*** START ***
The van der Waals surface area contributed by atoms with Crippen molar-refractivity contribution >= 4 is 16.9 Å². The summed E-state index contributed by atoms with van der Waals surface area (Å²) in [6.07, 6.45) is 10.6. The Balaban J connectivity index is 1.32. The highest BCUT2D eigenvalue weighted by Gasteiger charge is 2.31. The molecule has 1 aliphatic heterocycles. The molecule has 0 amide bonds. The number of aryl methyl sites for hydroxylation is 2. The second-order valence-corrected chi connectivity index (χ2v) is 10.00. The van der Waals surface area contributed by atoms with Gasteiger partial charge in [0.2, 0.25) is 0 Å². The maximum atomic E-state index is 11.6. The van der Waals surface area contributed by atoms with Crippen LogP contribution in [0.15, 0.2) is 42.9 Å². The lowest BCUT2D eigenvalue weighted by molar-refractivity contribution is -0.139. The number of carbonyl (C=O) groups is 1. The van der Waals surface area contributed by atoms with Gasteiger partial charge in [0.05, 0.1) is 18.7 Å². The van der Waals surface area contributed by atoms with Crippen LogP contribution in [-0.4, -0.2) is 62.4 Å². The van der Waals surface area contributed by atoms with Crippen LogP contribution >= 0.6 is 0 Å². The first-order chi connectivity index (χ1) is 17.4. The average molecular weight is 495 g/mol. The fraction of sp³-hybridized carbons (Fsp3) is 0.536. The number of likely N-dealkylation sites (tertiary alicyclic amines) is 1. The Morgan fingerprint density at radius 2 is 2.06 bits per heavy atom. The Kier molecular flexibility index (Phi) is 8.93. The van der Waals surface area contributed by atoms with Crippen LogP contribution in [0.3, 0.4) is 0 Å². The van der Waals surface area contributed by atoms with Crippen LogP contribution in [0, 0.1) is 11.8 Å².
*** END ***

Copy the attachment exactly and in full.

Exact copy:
The van der Waals surface area contributed by atoms with Crippen molar-refractivity contribution >= 4 is 16.9 Å². The summed E-state index contributed by atoms with van der Waals surface area (Å²) in [6.07, 6.45) is 10.6. The Balaban J connectivity index is 1.32. The highest BCUT2D eigenvalue weighted by Gasteiger charge is 2.31. The molecule has 1 aliphatic heterocycles. The molecule has 0 amide bonds. The number of aryl methyl sites for hydroxylation is 2. The second-order valence-corrected chi connectivity index (χ2v) is 10.00. The van der Waals surface area contributed by atoms with Gasteiger partial charge in [0.2, 0.25) is 0 Å². The maximum atomic E-state index is 11.6. The van der Waals surface area contributed by atoms with Crippen LogP contribution in [0.15, 0.2) is 42.9 Å². The lowest BCUT2D eigenvalue weighted by molar-refractivity contribution is -0.139. The number of carbonyl (C=O) groups is 1. The van der Waals surface area contributed by atoms with Gasteiger partial charge in [0.05, 0.1) is 18.7 Å². The van der Waals surface area contributed by atoms with Crippen LogP contribution in [-0.4, -0.2) is 62.4 Å². The van der Waals surface area contributed by atoms with Crippen LogP contribution >= 0.6 is 0 Å². The first-order chi connectivity index (χ1) is 17.4. The average molecular weight is 495 g/mol. The fraction of sp³-hybridized carbons (Fsp3) is 0.536. The number of likely N-dealkylation sites (tertiary alicyclic amines) is 1. The Morgan fingerprint density at radius 2 is 2.06 bits per heavy atom. The Kier molecular flexibility index (Phi) is 8.93. The van der Waals surface area contributed by atoms with Crippen LogP contribution in [0.3, 0.4) is 0 Å². The van der Waals surface area contributed by atoms with Crippen LogP contribution in [0, 0.1) is 11.8 Å².